Grappling with an unforeseen pandemic event, many Indian businesses are reviewing old contracts to see whether force majeure clause can be invoked and allow them to walk out of agreements that they feel were unequitable and one-sided, said legal experts. 

COVID-19 has triggered a shortage of raw material, hit consumption and impacted pre-agreed deadlines, leading to a situation where companies are now exploring a route to cancel contracts. 

Lawyers and consultants said while many of the cases that are coming up for review are genuine in nature, a few companies are seeking refuge in the current situation to escape from bad contracts that are now perceived as one-sided and weighed against them in view of the general downtrend in the economy. 

Typically, companies put the force majeure clause in long-term contracts which is triggered when unforeseeable circumstances, such as natural calamities, prevent either of the parties from fulfilling their contractual obligations and also absolves them from penalties. 

Chandubhai Mehta, managing partner of law firm Dhruve Liladhar & Co, said the firm had received several queries in the past two weeks where the parties, mostly in the manufacturing and construction sectors, sought legal guidance to review old contracts and asked whether they could invoke the force majeure clause. 

“The economy is not doing well and payment as well as recovery cycles are already stretched. In circumstances like this those who are facing trouble see the current situation as an opportunity to renegotiate old terms or totally scrap the contract,” said Mehta.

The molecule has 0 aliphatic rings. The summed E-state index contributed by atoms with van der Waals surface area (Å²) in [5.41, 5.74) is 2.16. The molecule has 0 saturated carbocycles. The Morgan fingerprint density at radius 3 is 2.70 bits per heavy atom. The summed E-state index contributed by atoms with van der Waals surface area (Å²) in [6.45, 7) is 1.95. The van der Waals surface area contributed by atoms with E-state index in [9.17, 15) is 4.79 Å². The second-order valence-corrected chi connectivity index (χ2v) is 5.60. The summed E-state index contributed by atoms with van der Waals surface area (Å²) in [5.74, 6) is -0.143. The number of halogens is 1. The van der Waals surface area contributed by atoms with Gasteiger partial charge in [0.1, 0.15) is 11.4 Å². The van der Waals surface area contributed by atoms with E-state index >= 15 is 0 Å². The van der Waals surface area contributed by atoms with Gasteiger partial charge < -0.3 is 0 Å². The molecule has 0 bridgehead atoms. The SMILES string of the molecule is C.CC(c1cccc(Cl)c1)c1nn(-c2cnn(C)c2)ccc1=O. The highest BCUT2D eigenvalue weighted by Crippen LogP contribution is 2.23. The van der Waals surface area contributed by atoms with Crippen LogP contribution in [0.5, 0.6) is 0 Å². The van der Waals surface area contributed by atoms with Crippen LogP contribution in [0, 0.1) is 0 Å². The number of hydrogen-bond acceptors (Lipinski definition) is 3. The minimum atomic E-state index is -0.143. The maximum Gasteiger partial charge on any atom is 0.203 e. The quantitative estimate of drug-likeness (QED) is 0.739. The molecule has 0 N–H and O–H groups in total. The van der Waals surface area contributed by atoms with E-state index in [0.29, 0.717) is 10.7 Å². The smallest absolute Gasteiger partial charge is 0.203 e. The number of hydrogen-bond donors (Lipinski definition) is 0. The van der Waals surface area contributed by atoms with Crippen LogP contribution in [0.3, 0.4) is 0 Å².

Several manufacturing sectors, particularly those relying heavily on China for raw materials, such as pharmaceutical firms for their active pharmaceutical ingredients, conventional and renewable energy equipment manufacturers and suppliers, electronics and chemical companies, are witnessing unprecedented delay or uncertainty in the supply chain. 

A Mumbai-based renewable energy firm has sought legal assistance as it depends on Chinese solar panels for local contracts. With China under lockdown, the Indian company failed to meet the deadline and is now seeking legal assistance to see if the force majeure clause can be invoked. 

Similarly, a Hyderabad-based biotech firm is seeking legal help to see if it can invoke the clause against a Chinese company, which has delayed supply of certain crucial raw materials. 

Consultants refrained from providing specific details due to non-disclosure agreements and client-confidentiality agreements. 

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